For now, the era of budget austerity imposed by caps in the Budget Control Act of 2011 makes the Global Hawk an attractive option for decision-makers, if not necessarily operational commanders. Air Force Maj. Gen. Linda Urrutia-Varhall, assistant deputy chief of staff of ISR, recently described how top brass continue to suggest placing payloads on Global Hawks rather than continuing to rely on larger manned aircraft such as the Joint Surveillance Target Attack Radar System.
“[The Office of the Secretary of Defense] is convinced, they go ‘Oh, we don’t need Joint STARS, you can hang it on a Global Hawk.’ We’re like ‘No!’ You can’t – it’s not a one-for-one…We need the Joint STARS ’cause it’s bigger,” Urrutia-Varhall told Defense Systems following her remarks at an AFCEA luncheon.
“The Global Hawk’s going have so much crap hanging off of it, it’s not even going be able to take off,” she said to the audience, in reference to Congress’s insistence on using the Global Hawk to solve all ISR challenges. According to Air Force fact sheets, the U-2 holds a 2,000 pound greater payload capacity than the Global Hawk.
The Air Force still prefers the venerable U-2 for some missions.
“The U-2 was decided upon as being retired and the Global Hawk going to pick up some of the –not all of – but some of the capabilities of the U-2,” said Lt. Col. Timothy McDonald, deputy of ISR Requirements at the Air Force’s Air Combat Command. “Now when it was designed, it wasn’t really designed to be a replacement for the U-2 and so we’re having to do a lot of adjustments to the RQ-4, the Global Hawk, in terms of capability to its sensors and that’s really what’s been consuming a lot of our time here at [Air Combat Command] is that issue with getting the Global Hawk to cover some of those capabilities that were identified as specifically being U-2.”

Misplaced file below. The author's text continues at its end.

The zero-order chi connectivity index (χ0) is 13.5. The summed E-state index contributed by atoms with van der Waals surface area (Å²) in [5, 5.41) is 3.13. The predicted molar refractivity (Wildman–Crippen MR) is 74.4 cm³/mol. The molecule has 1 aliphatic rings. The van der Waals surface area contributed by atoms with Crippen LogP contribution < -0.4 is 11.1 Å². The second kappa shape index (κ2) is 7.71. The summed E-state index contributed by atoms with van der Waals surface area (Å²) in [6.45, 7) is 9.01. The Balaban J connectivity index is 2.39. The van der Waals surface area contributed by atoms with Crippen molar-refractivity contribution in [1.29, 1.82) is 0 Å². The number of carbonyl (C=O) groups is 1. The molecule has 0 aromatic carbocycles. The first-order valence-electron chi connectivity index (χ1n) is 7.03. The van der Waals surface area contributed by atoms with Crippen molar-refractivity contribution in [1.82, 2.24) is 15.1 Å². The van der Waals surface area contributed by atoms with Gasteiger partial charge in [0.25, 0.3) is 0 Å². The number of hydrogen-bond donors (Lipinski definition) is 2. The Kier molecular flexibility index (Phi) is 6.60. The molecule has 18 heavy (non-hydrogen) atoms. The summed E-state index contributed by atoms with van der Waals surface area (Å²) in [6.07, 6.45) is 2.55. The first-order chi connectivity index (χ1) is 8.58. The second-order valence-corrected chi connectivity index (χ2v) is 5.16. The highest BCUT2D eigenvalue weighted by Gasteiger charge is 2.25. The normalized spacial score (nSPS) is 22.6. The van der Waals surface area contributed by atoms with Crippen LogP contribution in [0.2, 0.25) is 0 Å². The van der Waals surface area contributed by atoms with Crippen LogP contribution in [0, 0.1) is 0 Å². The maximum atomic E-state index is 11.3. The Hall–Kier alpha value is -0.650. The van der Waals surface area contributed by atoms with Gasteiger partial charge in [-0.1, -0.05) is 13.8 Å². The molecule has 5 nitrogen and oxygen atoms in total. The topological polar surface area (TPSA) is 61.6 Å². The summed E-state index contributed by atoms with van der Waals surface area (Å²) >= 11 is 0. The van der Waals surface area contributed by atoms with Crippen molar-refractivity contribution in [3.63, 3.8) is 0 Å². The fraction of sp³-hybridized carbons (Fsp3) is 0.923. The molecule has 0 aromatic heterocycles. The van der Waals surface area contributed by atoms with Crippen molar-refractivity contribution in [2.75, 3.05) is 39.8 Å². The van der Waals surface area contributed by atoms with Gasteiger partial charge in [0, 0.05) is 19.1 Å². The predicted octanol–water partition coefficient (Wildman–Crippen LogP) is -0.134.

“Our challenge is right now,” McDonald said, “is how do we get those capabilities onto the RQ-4? It’s proving challenging due to those – not only from a cost standpoint, but due to the size, weight and power limitations as well. [The Global Hawk] doesn’t have the same room and it doesn’t have the same payload capacity and it doesn’t have the same power that the U-2 has.”
End of an era
“The world of manned reconnaissance is gone, and soon manned reconnaissance itself will be gone,” Charlie Allen, former assistant director of central intelligence for collection at the CIA, said in a recent interview with Breaking Defense. “I think we’ll move almost solely to unmanned reconnaissance, whether it’s long range in the class of Global Hawk or whether it deals with Predator A’s (or) Predator B’s,” he said, also indicating that the shoot down of Gary Powers’ U-2 over Soviet territory in 1960 is one of the driving factors; “If you lose one [UAS], you will not have lost a pilot,” he said.
However, McDonald disagrees with the notion that the U-2 and Global Hawk should be compared as competing systems and warned that the issue should not be viewed necessarily as manned vs. unmanned, since both the U-2 and Global Hawk are complementary systems, each better poised for certain mission sets. “It’s not one really is better than the other. It’s that they are very complementary in what they do…they’re very hard to compare because they’re so good at helping each other out,” he said. This echoes what Air Force Lt. Gen. Robert Otto, deputy chief of staff for ISR, has said, that “going manned or unmanned is ‘really mission specific.’”
When talking about mission sets, the key question concerns requirements, McDonald said. He said each combatant command has ISR requirements based on their targets – be it imagery intelligence, signals intelligence, and so on. There are certain requirements that the U-2 is better at and some that the Global Hawk is better at. For example, some targets might require an extreme amount of endurance that the U-2 is just not capable of, while other targets might need specific payloads that are only carried by the U-2, such as the wet film camera. “The manned/unmanned [debate] doesn’t really enter into how those…mission targets are able to be collected,” McDonald said. “It’s really on which platform is the best to get those targets.”